The Carina Nebula is a vast, star-forming region in our Milky Way Galaxy. Within the nebula, new stars form out of dense, dark clouds of gas and dust. The bright, high-energy radiation from massive young stars erodes away the dark gas. Tall pillars, such as the ones featured in this sequence, form when dense pockets of gas resist that erosion. The illuminating stars for these pillars are located well off the top of the image. At the peaks of two pillars, jets of emission serve as the birth announcements of new stars buried within the clouds. The image is nicknamed "Mystic Mountain" and was released in celebration of the 20th anniversary of the launch of the Hubble Space Telescope.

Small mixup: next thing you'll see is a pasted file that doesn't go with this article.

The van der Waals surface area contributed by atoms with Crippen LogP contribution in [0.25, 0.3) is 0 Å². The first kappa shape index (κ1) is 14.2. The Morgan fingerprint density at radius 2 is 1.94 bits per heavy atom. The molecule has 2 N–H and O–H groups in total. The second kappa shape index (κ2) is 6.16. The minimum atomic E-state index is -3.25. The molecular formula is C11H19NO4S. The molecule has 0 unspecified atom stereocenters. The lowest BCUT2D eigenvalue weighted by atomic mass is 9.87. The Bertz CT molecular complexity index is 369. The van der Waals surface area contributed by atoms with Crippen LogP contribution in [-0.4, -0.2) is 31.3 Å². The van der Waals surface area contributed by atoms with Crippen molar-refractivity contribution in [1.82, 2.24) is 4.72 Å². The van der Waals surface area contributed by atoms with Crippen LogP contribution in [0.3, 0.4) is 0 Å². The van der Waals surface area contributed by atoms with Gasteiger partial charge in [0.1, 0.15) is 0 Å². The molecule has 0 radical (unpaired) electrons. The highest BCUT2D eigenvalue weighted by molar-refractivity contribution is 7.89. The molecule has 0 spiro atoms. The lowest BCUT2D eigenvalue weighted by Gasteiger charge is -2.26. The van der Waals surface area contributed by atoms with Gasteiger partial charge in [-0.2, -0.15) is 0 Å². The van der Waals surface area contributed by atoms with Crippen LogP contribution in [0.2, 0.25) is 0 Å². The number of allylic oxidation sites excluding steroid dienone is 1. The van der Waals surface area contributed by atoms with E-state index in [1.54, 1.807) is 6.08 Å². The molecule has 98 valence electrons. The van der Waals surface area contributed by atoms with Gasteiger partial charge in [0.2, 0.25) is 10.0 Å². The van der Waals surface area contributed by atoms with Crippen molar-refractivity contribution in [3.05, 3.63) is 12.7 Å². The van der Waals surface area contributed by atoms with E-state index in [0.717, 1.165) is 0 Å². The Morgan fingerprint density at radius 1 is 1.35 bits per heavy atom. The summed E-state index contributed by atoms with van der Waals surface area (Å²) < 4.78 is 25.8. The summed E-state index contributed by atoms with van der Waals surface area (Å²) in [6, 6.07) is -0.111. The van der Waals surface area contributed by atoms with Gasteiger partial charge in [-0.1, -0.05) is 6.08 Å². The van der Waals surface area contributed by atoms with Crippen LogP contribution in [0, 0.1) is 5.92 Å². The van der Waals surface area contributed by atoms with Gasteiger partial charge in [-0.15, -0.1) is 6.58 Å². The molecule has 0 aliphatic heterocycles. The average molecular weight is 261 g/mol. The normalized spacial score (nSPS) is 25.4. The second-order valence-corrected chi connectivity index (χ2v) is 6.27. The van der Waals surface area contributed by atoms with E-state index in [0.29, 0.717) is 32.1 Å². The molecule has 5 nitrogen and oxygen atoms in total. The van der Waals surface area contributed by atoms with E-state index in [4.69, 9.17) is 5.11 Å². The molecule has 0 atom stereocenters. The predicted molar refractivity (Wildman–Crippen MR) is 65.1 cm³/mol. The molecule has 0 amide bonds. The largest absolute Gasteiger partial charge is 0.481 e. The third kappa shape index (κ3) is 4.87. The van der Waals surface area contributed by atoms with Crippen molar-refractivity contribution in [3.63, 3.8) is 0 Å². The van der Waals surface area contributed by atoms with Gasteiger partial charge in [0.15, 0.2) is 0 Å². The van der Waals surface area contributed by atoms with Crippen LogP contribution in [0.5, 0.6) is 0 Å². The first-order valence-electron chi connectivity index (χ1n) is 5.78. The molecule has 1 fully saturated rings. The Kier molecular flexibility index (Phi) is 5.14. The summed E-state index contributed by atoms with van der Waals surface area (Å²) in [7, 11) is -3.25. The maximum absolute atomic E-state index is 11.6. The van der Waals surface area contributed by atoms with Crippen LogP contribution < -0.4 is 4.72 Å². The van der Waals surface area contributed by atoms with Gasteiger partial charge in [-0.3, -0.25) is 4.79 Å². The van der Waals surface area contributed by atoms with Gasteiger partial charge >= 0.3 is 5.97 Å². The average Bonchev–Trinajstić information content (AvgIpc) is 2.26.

Like most astronomical objects, the Carina Nebula is too far away for the Hubble Space Telescope to see in a three-dimensional perspective. This scientific visualization separates the stars and layers of the nebula to create depth from the 2D image. A virtual camera flies into the resulting 3D model, which is informed by astronomical knowledge but is not scientifically accurate. Distances, in particular, have been greatly compressed.
Credits: G. Bacon, L. Frattare, Z. Levay, and F. Summers (STScI)
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